LinkedIn: The Most Attractive Candidates are on the Down Low

December 3, 2013 at 10:58 am 2 comments

TETRRF-00013265-001Sometimes, being on the down-low can put you in the spotlight. If you’re currently employed it’s critical that you keep your “job seeker” status a secret from the worldwide web—and not just for the reason you think. A toe-in-the-sand approach can serve you well if you’re hoping to be found by recruiters and hiring managers on LinkedIn.

 

Use your LinkedIn profile to promote your current company and yourself as its ambassador.

Don’t make your LinkedIn summary a cheesy description of yourself as a “goal-oriented, self-motivated, bla bla bla something.” I’m already asleep. Aside from putting people to sleep, a cookie-cutter description like this outs you to your employer and interested recruiters as an “active” job candidate.

“But,” some of you say, “My boss knows I’m looking.” To that, I say, it doesn’t matter. If you have a job, count your lucky stars that you can present yourself as a “passive” candidate, one who is (or appears to be) thriving and contributing in their current environment. Though there is debate about this in the recruiting community, recruiters focusing on passive job seekers usually win that debate.

So, whether or not you have a job, don’t put things in your headline like “Looking for next opportunity.” Don’t use the silly job seeker icon offered to premium LinkedIn members. And, for the sake of all that is holy, if you have a job:

Use your LinkedIn summary to cement the image of you as making unique, valuable contributions to your current company, and invite investors, clients, and others in your company’s target market to connect so that you can help them realize the benefits of working with such a fine institution.

 

Hey, this is also just good practice for being excellent in your current role. LinkedIn is a great way to get new clients, partners, and ideas.

 

If you don’t have a job, don’t despair. By putting the real you out there in the world and using proper job search techniques (aka not relying on job boards) you will find an opening. You should use every asset to your advantage, and having a job is one asset some job seekers have, just as others have rigorous training, unique work or life experience, or a rockin’ network of supporters.

Below is an example of how you can present yourself as an ambassador of your current employer in your LinkedIn summary. Do this now. You never know what could happen tomorrow that will cause your boss or HR to be suspicious of even the most innocent LinkedIn updates.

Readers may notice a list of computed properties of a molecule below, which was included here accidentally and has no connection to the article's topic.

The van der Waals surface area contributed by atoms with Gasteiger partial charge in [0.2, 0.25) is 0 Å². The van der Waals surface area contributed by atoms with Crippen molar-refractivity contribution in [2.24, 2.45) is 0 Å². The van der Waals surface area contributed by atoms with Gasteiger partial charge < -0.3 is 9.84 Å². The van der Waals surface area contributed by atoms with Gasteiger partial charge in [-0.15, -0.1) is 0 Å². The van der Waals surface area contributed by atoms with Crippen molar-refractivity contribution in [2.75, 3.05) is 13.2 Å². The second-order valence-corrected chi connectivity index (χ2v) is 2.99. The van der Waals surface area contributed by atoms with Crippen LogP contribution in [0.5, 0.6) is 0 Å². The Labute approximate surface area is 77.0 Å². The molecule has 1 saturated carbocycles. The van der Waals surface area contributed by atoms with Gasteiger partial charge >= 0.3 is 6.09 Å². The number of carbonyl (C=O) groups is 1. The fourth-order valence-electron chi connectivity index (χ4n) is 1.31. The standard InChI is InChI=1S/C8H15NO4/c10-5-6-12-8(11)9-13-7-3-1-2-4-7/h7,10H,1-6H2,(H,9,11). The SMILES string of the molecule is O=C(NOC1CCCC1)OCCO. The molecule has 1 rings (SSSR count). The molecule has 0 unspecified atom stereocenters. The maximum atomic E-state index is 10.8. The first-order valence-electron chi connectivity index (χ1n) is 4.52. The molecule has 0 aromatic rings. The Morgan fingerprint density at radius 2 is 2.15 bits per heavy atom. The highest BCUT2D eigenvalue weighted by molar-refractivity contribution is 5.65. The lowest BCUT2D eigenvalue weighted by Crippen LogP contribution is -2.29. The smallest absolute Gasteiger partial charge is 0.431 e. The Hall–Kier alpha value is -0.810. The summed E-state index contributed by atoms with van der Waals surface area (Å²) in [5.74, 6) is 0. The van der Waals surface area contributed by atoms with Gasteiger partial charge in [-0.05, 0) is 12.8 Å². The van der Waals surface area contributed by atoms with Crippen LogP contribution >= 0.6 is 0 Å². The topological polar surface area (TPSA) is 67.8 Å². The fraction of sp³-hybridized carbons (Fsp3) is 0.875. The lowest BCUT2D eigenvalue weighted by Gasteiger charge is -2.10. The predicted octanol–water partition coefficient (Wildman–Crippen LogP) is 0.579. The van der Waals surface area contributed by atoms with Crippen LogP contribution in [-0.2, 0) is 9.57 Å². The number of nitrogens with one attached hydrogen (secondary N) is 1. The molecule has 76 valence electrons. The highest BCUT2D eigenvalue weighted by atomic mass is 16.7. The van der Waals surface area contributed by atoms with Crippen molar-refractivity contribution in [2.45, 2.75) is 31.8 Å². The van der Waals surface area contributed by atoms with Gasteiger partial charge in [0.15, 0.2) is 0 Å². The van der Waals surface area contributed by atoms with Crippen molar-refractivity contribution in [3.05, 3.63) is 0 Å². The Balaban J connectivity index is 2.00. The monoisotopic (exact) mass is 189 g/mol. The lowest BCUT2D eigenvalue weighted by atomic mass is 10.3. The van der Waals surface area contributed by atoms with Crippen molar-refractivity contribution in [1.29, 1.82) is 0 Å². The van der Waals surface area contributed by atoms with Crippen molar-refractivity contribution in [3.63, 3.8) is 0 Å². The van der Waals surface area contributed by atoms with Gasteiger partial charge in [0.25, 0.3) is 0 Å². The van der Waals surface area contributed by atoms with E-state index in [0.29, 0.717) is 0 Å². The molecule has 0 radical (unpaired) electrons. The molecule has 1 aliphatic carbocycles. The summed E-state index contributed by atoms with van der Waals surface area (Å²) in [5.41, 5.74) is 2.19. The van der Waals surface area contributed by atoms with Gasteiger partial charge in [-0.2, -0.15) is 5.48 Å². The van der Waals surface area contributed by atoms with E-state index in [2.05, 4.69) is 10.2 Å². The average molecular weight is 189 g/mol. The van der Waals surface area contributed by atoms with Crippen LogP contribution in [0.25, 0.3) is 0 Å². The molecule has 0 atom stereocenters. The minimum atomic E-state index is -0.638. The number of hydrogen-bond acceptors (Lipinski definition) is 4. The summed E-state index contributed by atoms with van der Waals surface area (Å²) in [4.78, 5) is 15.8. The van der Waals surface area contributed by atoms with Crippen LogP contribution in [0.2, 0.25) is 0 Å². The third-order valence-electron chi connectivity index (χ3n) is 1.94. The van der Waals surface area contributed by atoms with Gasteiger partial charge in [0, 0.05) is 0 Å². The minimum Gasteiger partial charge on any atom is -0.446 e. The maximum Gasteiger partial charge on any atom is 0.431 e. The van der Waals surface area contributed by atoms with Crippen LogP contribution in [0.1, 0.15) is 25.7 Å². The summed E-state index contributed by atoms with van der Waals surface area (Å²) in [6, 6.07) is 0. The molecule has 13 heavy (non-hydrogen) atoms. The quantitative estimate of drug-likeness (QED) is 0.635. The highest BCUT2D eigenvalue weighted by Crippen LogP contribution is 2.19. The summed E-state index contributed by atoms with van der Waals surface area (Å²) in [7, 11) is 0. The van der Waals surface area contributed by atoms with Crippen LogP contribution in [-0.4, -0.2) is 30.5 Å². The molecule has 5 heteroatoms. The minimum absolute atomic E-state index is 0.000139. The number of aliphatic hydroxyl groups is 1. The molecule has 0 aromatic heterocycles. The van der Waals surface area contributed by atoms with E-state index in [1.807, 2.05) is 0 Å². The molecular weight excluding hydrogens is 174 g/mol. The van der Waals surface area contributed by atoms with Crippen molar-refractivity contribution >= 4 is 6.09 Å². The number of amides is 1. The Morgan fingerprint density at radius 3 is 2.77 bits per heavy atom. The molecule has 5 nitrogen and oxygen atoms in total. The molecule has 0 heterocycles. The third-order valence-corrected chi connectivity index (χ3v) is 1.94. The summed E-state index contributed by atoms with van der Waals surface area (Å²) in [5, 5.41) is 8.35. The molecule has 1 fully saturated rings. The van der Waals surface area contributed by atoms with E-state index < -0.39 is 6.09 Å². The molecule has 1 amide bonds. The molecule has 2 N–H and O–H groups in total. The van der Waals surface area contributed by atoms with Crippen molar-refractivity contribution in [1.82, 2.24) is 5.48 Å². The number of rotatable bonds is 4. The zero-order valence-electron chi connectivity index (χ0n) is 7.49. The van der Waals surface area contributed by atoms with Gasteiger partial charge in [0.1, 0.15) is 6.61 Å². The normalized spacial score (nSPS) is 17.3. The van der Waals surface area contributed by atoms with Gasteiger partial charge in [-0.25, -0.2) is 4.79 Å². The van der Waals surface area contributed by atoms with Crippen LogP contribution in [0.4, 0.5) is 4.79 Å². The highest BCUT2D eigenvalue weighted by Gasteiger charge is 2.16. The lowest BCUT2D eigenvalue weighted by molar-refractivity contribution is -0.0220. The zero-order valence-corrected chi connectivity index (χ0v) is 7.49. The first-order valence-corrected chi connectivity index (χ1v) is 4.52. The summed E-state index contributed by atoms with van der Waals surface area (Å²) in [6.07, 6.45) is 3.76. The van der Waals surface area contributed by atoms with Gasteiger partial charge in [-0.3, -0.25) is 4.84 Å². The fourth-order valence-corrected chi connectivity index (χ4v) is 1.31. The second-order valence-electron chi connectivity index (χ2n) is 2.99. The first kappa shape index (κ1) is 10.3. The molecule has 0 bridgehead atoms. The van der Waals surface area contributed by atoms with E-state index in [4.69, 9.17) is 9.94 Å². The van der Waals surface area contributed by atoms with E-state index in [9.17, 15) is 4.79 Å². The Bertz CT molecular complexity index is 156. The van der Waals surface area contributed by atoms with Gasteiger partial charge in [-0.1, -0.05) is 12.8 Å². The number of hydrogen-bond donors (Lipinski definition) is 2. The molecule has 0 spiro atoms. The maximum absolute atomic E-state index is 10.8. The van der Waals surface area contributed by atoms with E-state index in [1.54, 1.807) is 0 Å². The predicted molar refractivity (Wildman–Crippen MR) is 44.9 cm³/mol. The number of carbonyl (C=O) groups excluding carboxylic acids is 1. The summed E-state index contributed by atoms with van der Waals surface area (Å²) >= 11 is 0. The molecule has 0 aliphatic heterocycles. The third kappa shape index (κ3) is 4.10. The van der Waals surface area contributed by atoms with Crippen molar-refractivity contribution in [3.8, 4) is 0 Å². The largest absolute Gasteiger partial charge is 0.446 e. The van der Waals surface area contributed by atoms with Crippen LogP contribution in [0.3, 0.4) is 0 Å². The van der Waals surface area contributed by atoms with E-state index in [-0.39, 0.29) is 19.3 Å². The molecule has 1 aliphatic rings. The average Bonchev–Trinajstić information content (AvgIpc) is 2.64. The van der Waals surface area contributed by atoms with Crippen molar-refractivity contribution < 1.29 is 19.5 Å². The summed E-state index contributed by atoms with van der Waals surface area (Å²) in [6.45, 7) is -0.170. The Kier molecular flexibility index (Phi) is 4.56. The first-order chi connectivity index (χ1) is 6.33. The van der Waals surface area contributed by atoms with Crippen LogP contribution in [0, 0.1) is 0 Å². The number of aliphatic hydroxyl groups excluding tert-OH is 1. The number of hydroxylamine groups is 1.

SAMPLE LINKEDIN SUMMARY AS EMPLOYER ADOVCATE:

I take great pride in providing research and healthcare facilities with the technology they need to stay on the cutting edge. But you can only be on the cutting edge of research and care if you are meeting your business goals.

As an executive product sales specialist for Acme Healthcare, I grow my business by helping my clients grow theirs. I’m committed to understanding their business as well as they do and to knowing my competitor’s equipment as well as my own so I can give advice that is honest and effective. My clients know that I help their facilities reach both business and quality-of-care goals. I’ve achieved 50% market share against Philips, Siemens, and GE by helping them build their brand, generate referrals, and add high-margin revenue.

Within Acme, I’m most excited about nurturing the culture and helping up-and-coming sales specialists adopt effective strategies for competitive intelligence, visibility, and creative thinking that enable them to meet or exceed plan, even in a tumultuous market. To this end, I’ve headed a grassroots campaign to engage remote employees and taken the initiative to enhance the onboarding, training, and mentoring of new sales hires.

I’ve won personal and territory awards for top sales performance every year of my tenure, including several “Sigma Awards” for top 1% performance. But I’m most proud of the “Hero’s Award” conferred by the president and CEO of Acme Healthcare for my contribution of infrastructure and strategies that brought employees nationwide fully into the Acme fold.

My love of leadership was born early in my career as a diagnostic imaging manager, overseeing teams as large as 22. Working in hospitals and research facilities has also given me the clinical understanding to help my clients realize their full potential.

If you run a research or healthcare facility and need new strategies for strengthening your brand, growing referrals, and adding profitable modalities, let’s talk!

(312) 555-5555

Entry filed under: Career Management, Confidential Job Search, Job Search, LinkedIn, Storytelling in Career Communications / Resumes. Tags: , , , , , , , , , , , , .

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2 Comments Add your own

  • 1. charissesisou  |  April 16, 2015 at 5:19 am

    This is such great advice! My clients often ask how they can be available for opportunity without seeming like they’re looking. What I love about this tactic is that it’s not a “tactic”… it’s being authentic. Shining as the real you and letting that speak for you as opposed to the typical resume-speak “personal mission” blah-de-blah that’s so common out there. Fantastic post.

    Reply
  • 2. Kimberly Robb Baker  |  April 16, 2015 at 6:39 am

    Thanks, Charisse! It has been effective for my clients.

    Reply

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